If you have a tingling sensation or a constant urge to move your legs, especially at night, you may have Restless Leg Syndrome. RLS can severely disrupt your sleep.
Step 1: See if you have any other health-related conditions Work with your doctor to see if you have underlying conditions, like Parkinson’s disease, diabetes, anemia, kidney disease, or are pregnant. Medicines commonly used to treat Parkinson’s are often used to lessen the affects of RLS.
TIP: Some pregnant women in their last trimester experience RLS, but symptoms usually go away within a month after delivery. Drugs used to treat RLS are harmful to pregnant women.
Step 2: Determine if your diet is low on iron, folate, or magnesium, and supplement Determine if you have any nutritional deficiencies. Supplementing your diet with iron, folate, and magnesium may give you some relief.
Step 3: Reduce caffeine, alcohol, and tobacco Cut back on caffeine, alcohol, and tobacco. These stimulants can put RLS into overdrive.
Step 4: Tell family and friends Tell your family and friends about your condition so they know what to expect and can offer support.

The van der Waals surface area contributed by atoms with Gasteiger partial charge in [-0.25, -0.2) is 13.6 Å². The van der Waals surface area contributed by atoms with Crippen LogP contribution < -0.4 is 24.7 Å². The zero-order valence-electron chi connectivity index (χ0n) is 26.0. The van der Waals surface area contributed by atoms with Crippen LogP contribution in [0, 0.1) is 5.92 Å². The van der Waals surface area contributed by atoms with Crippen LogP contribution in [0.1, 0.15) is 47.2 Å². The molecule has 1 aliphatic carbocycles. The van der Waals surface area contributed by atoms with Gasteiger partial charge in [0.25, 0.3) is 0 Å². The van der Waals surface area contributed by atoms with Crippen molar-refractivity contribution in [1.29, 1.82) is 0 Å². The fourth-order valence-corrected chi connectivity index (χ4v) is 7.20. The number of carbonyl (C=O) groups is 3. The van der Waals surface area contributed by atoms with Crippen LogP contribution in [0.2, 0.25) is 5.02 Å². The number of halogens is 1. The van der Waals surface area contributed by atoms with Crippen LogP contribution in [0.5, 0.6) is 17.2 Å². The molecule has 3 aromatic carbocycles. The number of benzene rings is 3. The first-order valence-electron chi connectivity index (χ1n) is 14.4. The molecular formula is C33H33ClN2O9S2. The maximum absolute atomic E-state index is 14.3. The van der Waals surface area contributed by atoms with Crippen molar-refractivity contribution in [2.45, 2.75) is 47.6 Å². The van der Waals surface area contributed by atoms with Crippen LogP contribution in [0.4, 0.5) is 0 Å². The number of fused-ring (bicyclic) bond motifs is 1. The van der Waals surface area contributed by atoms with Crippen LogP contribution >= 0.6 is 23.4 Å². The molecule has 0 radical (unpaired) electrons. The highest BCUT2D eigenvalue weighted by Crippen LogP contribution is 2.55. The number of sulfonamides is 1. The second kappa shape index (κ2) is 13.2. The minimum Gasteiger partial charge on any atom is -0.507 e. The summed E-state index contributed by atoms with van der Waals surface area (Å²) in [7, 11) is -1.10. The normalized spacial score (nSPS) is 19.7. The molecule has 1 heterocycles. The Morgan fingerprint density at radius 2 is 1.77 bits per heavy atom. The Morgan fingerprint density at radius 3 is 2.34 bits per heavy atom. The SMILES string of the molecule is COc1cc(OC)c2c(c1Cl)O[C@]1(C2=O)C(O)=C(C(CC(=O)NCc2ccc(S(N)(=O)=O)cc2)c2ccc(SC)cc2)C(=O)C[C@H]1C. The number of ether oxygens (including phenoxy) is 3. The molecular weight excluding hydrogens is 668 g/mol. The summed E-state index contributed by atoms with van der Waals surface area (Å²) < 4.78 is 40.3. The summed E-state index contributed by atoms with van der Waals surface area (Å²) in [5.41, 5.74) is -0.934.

Step 5: Exercise and stretch Work out regularly and stretch daily. Yoga and Pilates are great techniques to incorporate into your exercise regimen.
TIP: Stretching before bed is a great way to reduce RLS symptoms but cardio or weight training too close to bedtime can aggravate your condition.
Step 6: Take baths, massages, and cold/hot packs Take warm baths or massage your legs for temporary relief, along with alternating between hot and cold packs.
Step 7: Occupy your mind Find an activity that occupies your mind during the tough times like reading a book, working on puzzles, knitting, or watching TV. There’s no cure for RLS but researchers are working on new treatments every day.